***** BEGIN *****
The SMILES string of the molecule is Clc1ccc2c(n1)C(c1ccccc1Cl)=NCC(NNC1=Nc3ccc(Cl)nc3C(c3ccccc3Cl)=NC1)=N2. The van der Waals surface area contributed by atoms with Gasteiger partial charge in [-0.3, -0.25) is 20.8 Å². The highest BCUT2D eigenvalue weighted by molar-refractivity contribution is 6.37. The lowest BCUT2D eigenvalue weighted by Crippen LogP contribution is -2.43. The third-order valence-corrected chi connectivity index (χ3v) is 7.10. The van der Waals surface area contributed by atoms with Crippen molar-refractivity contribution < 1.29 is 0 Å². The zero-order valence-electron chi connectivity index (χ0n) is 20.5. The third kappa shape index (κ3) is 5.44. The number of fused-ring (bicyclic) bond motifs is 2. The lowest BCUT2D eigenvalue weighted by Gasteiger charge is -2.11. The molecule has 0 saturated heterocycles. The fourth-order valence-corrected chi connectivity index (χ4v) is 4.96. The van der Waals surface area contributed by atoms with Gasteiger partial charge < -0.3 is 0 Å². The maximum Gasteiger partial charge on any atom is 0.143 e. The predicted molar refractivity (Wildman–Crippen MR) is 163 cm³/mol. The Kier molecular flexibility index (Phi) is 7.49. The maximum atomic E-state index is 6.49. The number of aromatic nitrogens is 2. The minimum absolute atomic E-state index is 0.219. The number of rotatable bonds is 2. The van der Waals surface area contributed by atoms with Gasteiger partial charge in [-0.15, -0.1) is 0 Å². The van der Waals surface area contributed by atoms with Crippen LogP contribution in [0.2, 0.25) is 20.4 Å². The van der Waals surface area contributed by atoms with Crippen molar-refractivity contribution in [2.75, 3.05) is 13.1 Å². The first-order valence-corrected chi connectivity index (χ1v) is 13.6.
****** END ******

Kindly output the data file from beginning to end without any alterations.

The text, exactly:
The SMILES string of the molecule is Clc1ccc2c(n1)C(c1ccccc1Cl)=NCC(NNC1=Nc3ccc(Cl)nc3C(c3ccccc3Cl)=NC1)=N2. The van der Waals surface area contributed by atoms with Gasteiger partial charge in [-0.3, -0.25) is 20.8 Å². The highest BCUT2D eigenvalue weighted by molar-refractivity contribution is 6.37. The lowest BCUT2D eigenvalue weighted by Crippen LogP contribution is -2.43. The third-order valence-corrected chi connectivity index (χ3v) is 7.10. The van der Waals surface area contributed by atoms with Crippen molar-refractivity contribution < 1.29 is 0 Å². The zero-order valence-electron chi connectivity index (χ0n) is 20.5. The third kappa shape index (κ3) is 5.44. The number of fused-ring (bicyclic) bond motifs is 2. The lowest BCUT2D eigenvalue weighted by Gasteiger charge is -2.11. The molecule has 0 saturated heterocycles. The fourth-order valence-corrected chi connectivity index (χ4v) is 4.96. The van der Waals surface area contributed by atoms with Gasteiger partial charge < -0.3 is 0 Å². The maximum Gasteiger partial charge on any atom is 0.143 e. The predicted molar refractivity (Wildman–Crippen MR) is 163 cm³/mol. The Kier molecular flexibility index (Phi) is 7.49. The maximum atomic E-state index is 6.49. The number of aromatic nitrogens is 2. The minimum absolute atomic E-state index is 0.219. The number of rotatable bonds is 2. The van der Waals surface area contributed by atoms with Gasteiger partial charge in [-0.15, -0.1) is 0 Å². The van der Waals surface area contributed by atoms with Crippen LogP contribution in [0.2, 0.25) is 20.4 Å². The van der Waals surface area contributed by atoms with Crippen molar-refractivity contribution in [2.75, 3.05) is 13.1 Å². The first-order valence-corrected chi connectivity index (χ1v) is 13.6.